Sunday, February 20, 2011

RULE 14: KNOW THYSELF (And Everyone Else)

Tonight’s rule comes from my third favorite character in “Bill and Ted’s Excellent Adventure” (right behind George Carlin and Napoleon): Socrates. Although he was not of noble blood and had no handicap preventing him from working, this humble Grecian spent the majority of his time basically putzing around Athens and talking to people. What made him awesome and not a bum was his innate ability to call B.S. on people. His favorite target was a league of debaters called Sophists who taught people how to win arguments through rhetoric rather than through actually being right. Socrates thought this was dumb. He set out to make every Sophist in Greece look like a total tool by debating with them until they exposed their core beliefs (which were usually pretty Weak Sauce). He was so dang good at this that the Sophists eventually put him on trial for “corrupting young people’s minds”. When found guilty and forced to choose between death and exilation, he chose death.

Why? ‘Cause this cat was REAL.

Which brings me to you. Are you real with yourself? Are you able to really recognize who you are?

Look at this picture:

This is a graphical interpretation of the social hierarchy of the typical modern American high school. The “Light” category represents the prettiest and most popular kids at school. The “Dark” category represents the counterculture, those who have been (or have felt) rejected by the mainstream world and now do their best to avoid looking anything like it. The “Left” and “Right” categories are crude representations of people’s artistic (“right-brained”) or analytical (“left-brained”) tendencies.

Now, try to put yourself on that chart. Where do you fall? Do you consider yourself popular or outcast? Are you moved by the world’s beauty all around you, or are you drawn to the nuts and bolts therein?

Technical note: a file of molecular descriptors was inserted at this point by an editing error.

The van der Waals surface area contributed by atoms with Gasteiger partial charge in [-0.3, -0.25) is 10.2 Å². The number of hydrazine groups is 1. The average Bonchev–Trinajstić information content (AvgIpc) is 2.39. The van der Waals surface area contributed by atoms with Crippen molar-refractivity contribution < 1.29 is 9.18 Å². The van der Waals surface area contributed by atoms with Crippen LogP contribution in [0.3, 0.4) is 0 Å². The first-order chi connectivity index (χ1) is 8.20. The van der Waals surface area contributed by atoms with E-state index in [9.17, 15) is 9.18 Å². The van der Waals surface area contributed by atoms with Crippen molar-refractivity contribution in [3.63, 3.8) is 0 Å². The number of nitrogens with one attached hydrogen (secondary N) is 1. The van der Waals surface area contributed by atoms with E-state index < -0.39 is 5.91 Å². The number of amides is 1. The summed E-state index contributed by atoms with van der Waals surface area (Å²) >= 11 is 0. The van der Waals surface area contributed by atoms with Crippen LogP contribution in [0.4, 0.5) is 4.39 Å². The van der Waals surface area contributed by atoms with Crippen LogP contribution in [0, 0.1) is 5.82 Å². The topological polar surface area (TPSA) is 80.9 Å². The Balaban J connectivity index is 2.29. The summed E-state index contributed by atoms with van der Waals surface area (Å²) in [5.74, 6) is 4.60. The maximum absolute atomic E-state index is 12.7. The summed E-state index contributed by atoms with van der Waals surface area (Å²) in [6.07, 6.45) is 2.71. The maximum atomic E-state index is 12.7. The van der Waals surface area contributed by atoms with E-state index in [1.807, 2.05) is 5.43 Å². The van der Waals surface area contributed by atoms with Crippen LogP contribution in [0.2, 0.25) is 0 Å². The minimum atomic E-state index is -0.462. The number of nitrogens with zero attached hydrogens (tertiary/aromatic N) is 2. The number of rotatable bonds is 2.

Now, ask yourself what your friends would put you.

Most of us find it very hard to put ourselves in boxes, and in truth, we’re such complex creatures that it’s not fair to do so. But now, consider your closest friends. Think of the people you CHOOSE to hang out with the most. If that group of people was ONE person with ONE personality, where would it go on the graph?

Above is a more elaborate version of the chart, intended to expound upon the personality types of different groups. (The theorems behind it all are rudimentary at best, but you get the idea.) The personality of a GROUP of people can be generalized very easy, because as the number of a group of people increase, the more our survival instincts will tell us to act like each other, and the strongest personalities will always lead the way.

NOW, think of the girls you’re always trying to date. Put them somewhere on the chart. Are they anywhere near you and your friends? If you’re honest with yourself, the answer is probably NO, because
you want to date someone better or more interesting than you. Well, guess what? We all do. We just can’t. The sooner you accept that fact, the better off you’ll be.

If you answered YES, but you still can’t get a girlfriend, than one of two things is happening:

1) You’re wrong because you’re stupid.
2) You’re missing something important about yourself, since after all, no one can analyze theirselves unbiasedly. Maybe you’re not that popular or good-looking. Maybe you talk too much. Maybe you have anger issues that scare people away. Maybe you bring people down because you dwell on your life problems rather than allowing yourself to grow from them. MAYBE you’re wasting your life away pursuing certain kinds of women for all the wrong reasons, namely, to become something contrary to your core self.

So really, this is kind of like a meta-rule that encompasses a lot of the other rules.

What I want you to do now is go to your closest, truest, and most loving friends and ask them about yourself. Ask them what they like and don’t like about you. Ask them what kind of friendship they need from you. Tell them to be brutal, and don’t let your feelings get hurt. You need to get to know yourself and accept where you fit within the social structure. If you fight it, you’ll never find contentment.

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